With trade war between the US and China set to begin at midnight on Friday, the market is taking on a oddly relaxed attitude, with S&P futures rising back to where they were before the waterfall drop just before Tuesday's close.
"All of these products were born of central bankers with no self-control, individuals who’ve long since demonstrated that they are lacking in common sense. The fact is, they’ve gorged together and fed each other’s risky markets in concert. Now comes the time for the real discovery, the revelation of the feedback mechanisms that will infect each other’s markets and economies."
After seven years of utter devastation and bloodletting, a consensus has emerged among all the belligerents of the Syrian war to de-escalate the conflict, except Israel which wants to further escalate the conflict because it has been the only beneficiary of the carnage in Syria...
While the general risk-on rally across global markets persisted for a third day amid sliding volatility, the rally appears to have lost some steam with Dow futures lagging after last night's disappointing IBM revenues, which in turn may have capped the S&P ramp that started on Monday.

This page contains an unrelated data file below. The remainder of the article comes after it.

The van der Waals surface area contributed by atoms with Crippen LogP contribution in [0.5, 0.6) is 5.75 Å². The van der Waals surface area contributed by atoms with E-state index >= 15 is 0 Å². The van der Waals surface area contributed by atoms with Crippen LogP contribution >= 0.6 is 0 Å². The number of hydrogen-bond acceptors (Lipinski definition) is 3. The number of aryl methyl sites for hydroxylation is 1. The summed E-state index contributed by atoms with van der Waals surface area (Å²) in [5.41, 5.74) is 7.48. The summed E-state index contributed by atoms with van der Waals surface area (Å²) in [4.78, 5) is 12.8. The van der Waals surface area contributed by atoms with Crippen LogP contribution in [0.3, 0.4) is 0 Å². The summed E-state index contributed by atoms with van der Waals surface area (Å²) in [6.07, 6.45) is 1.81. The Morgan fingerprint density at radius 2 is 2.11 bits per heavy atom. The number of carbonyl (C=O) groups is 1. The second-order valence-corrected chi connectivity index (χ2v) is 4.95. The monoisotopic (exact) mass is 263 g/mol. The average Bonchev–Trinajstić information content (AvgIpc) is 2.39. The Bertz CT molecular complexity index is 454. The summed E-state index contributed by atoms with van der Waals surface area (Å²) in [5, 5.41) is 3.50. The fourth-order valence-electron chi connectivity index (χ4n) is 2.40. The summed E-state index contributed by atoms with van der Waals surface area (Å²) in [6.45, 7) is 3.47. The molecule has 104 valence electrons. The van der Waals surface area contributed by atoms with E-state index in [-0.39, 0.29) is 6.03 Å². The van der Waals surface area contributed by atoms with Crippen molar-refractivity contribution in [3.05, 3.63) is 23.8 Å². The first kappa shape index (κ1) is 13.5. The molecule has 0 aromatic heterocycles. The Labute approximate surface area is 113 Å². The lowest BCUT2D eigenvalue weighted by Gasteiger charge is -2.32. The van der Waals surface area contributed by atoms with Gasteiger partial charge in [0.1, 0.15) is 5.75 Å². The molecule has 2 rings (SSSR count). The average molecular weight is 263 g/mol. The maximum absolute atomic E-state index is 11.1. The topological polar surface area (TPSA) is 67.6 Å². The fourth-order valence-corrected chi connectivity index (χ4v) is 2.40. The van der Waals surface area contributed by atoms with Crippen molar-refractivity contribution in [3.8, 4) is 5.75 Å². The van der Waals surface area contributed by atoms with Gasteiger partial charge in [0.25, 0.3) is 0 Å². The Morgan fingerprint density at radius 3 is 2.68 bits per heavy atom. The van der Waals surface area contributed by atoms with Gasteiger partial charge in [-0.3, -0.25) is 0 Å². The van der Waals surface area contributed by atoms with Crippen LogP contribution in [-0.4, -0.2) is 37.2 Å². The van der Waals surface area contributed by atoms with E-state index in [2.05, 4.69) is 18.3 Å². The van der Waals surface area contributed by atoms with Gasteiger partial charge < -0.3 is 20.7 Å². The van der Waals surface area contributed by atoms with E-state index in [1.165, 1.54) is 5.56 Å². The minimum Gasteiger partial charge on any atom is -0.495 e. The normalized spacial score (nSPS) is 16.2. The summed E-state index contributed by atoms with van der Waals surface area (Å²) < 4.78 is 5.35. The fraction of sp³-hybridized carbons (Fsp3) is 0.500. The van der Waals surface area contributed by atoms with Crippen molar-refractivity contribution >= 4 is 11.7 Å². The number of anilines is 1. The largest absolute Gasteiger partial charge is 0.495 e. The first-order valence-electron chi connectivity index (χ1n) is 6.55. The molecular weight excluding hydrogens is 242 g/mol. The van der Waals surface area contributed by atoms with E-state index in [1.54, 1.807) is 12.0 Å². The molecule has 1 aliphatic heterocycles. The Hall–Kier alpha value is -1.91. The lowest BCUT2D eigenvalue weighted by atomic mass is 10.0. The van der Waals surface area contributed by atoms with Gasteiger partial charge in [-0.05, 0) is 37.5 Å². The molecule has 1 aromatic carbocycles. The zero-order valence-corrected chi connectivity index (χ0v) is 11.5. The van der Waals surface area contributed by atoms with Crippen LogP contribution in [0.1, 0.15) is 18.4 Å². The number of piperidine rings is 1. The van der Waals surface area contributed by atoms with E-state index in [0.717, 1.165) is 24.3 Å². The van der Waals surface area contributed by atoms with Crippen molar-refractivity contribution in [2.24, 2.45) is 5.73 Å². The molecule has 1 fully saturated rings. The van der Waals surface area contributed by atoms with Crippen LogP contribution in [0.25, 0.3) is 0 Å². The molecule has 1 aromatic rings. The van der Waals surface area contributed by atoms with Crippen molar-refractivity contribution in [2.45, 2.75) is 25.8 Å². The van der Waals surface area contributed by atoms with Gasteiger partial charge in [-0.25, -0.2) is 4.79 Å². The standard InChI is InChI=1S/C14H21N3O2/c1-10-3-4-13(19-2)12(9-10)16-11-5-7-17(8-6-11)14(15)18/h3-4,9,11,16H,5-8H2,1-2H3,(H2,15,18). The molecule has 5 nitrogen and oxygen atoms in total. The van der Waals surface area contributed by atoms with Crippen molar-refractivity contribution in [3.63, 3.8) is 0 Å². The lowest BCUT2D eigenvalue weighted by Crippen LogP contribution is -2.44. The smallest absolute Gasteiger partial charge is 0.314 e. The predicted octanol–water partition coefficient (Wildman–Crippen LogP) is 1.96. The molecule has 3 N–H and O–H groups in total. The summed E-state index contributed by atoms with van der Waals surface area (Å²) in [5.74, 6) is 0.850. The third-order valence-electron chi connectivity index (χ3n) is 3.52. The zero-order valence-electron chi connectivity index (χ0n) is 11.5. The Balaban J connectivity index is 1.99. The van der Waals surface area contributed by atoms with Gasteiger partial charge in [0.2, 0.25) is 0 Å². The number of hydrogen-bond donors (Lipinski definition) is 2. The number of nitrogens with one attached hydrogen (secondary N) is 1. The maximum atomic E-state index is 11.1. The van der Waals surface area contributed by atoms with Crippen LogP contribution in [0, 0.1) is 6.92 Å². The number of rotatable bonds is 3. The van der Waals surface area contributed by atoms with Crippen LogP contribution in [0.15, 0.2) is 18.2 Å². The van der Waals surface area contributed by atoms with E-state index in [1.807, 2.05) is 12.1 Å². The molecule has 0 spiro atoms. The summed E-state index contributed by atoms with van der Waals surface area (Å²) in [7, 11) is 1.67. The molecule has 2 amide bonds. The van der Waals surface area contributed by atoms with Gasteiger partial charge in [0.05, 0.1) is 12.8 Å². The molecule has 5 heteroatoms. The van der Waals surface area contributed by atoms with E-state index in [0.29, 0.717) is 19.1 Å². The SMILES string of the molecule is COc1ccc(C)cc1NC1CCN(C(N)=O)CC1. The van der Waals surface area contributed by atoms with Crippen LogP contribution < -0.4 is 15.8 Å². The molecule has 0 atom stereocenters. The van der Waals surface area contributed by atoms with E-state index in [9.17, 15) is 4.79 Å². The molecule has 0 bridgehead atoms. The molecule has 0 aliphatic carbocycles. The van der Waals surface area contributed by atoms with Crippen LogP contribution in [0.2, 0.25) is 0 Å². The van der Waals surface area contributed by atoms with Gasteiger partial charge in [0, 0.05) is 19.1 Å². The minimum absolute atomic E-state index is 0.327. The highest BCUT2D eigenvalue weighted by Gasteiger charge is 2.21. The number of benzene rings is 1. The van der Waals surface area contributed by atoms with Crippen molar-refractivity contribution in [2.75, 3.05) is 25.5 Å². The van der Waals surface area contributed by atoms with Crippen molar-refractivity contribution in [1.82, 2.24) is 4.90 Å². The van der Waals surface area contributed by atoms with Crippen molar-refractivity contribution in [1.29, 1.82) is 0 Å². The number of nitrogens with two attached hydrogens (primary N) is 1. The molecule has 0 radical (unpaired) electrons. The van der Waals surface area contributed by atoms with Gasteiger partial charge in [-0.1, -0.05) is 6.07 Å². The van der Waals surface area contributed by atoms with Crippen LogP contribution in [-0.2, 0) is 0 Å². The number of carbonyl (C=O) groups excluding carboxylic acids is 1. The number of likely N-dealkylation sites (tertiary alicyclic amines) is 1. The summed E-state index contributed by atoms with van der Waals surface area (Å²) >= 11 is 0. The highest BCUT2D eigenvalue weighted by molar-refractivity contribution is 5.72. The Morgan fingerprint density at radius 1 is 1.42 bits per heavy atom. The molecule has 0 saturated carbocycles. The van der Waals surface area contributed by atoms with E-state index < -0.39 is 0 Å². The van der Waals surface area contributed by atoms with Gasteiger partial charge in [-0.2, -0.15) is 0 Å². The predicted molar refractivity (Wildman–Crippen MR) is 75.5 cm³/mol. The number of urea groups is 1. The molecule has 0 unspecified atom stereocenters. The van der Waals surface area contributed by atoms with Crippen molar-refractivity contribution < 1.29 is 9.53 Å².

Despite a very explicit warning by Goldman's co-head of equity trading that the "regime has changed" and that instead of "buying the dip", investors should be "selling-the-rip", so far this morning a global BTFD relief rally has been unleashed from Asia to Europe and the US as traders welcomed a rare respite from soaring volatility.
The global selloff that started on Monday, resulting in the biggest drop in US stocks since September, accelerated overnight and this morning world stocks and US equity futures are a sea of red, even as the US dollar has resumed its drop.
When markets open for trading today, the S&P will rise above 2,800 and the Dow Jones will not only make a new record high, it will do so in historic fashion with just 12 days needed to move from 25,000 to 26,000, the fastest 1,000 point move in history.